The perceived necessity of medication is also driven by interaction of two variables in patients, namely the perception that they are susceptible to the target condition, and the perceived severity of the condition should it occur.2 Each of the two variables is considered to be necessary but insufficient for an individual to perceive that a medication is necessary for their health, and hence the model postulates that the interaction between the two is associated by patients with the necessity for adhering to medicines.2

In terms of patients’ beliefs, the perceived effectiveness of the medication to treat the target condition is a predictor of medication-use behaviour.2, 24 Perceived necessity for medication is also influenced by concerns about the long-term safety of that medication. Patients’ concerns about medications are often generalised, with some patients thinking that all medications have some negative qualities, and this is also true of ART.28,29,30 Patients’ beliefs about medicines are dynamic, and these beliefs are often due to patients’ misunderstanding of the role of medications in chronic illnesses. Various studies across a range of chronic medical conditions have identified similarities in beliefs that influence medication adherence; these studies have found low rates of adherence to be consistently related to doubts about personal need for medications.31,32,33 Given that perceived need for ART includes the beliefs that use of a medication is necessary to maintain or improve one’s health, concerns about the long-term harm of medications logically have a negative impact on those beliefs.22 One can therefore expect that if patients on ART believe that long-term use of ARVs is going to be harmful to their health, they will not fully adhere to their medications.

Therefore, strategies to change patients’ views can be employed during adherence counselling. Patients’ belief about HIV and AIDS can be modified positively through educational interventions, which aim towards behaviour change. This serves as an opportunity for patients on ART to improve their knowledge about the disease condition, gain better understanding of the role of medications and have any misconceptions harboured about their medications clarified.20 Addressing the risks and benefits of antiretroviral therapy could reinforce positive medication beliefs (such as perceived need for medication) and assuage negative ones (such as general harm and overuse of medicines). Increase in knowledge is expected to lead to a change in the participants’ beliefs about HIV medicines and improved adherence to ART.

Trans-Theoretical Model (Stages of Change)

This theory was developed by Prochaska and DiClemente,34 and is also called the Stages Of Change Theory. The basic premise of the model is that behaviour change is not a once-off event but a process in which an individual attempting to change a specific behaviour moves along a series of motivational changes, namely: pre-contemplation, contemplation, determination, action, maintenance and relapse.4 The Stages of Change Model is not linear but circular in nature; a person does not progress automatically from one stage to the next, but rather enters the change process at any stage, and can progress or relapse to earlier stages.11 The Trans-Theoretical Model has been used in various behavioural interventions at both individual and organisational levels; persons at different stages in this process often have varying informational needs and only benefit from intervention designed specifically for the stage they are in.4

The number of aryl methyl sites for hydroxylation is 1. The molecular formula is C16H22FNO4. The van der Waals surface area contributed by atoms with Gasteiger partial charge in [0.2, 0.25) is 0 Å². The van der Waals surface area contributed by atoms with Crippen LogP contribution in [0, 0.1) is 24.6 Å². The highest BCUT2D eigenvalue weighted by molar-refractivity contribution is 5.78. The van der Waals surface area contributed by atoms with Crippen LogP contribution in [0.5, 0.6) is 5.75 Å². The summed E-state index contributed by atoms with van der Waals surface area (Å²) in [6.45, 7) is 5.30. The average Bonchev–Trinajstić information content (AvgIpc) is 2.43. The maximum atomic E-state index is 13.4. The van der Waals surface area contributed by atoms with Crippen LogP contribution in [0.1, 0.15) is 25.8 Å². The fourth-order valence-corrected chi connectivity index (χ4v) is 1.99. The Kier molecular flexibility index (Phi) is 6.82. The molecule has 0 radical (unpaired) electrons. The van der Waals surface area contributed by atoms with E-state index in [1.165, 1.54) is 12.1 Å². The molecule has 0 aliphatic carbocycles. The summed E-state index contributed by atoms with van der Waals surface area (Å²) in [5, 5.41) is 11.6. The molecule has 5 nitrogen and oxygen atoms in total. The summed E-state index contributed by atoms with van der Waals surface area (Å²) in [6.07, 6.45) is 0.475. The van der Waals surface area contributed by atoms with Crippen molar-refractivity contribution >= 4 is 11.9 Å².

In the pre-contemplation stage, the person has not thought about the particular health behaviour to be taken and therefore has no intention of adopting such behaviour. At the contemplation stage, the person is said to be seriously considering taking the health behaviour but has not taken any action about it. The person proceeds to make a plan to adopt the health behaviour at the determination stage. During the action phase, the person makes an initial behavioural change; this phase usually covers the first six months of adopting the health behaviour. After a period of six months, the individual enters the maintenance phase and this is sustained for a period of time, say more than six months.11

Applying this theory to patients on ART can best be described in the context of the patients who started ART and often adhere strictly at the early stages but become non-adherent after some time on treatment. The relapse stage describes the reversion to an earlier stage after failing to maintain adherence to medication, dietary instructions and other life style modifications; this is often referred to as a secondary stage of change. The relapse may occur at any time after action is taken to adopt the specified behaviour (in this case strict ART adherence).

The Precaution Adoption Process Model

This model comprises seven stages, beginning from lack of awareness and progressing to adoption and maintenance of desired health behaviour. At the first stage, a person is unaware of the health risk; the individual may become aware in Stage 2 but remained unengaged. In Stage 3 the individual is faced with the decision to act, and may decide to act (Stage 4), or decide not to (Stage 5). Stage 6 is an action stage, and Stage 7 is maintenance of the action taken in earlier stage.4 In the Precaution Adoption Process Model (PAPM), an individual moves sequentially through all the stages, and although it is possible to move backwards from some later stages to earlier ones, people do not return to the first two stages once completed. This model recognises that the barriers faced by people who are unaware of health risks or hazards differ from the barriers faced by those who are aware of such risks but decide not to take action.4 In the PAPM, interventions which target stages that precede active decision making have been asserted to address adherence in medical conditions.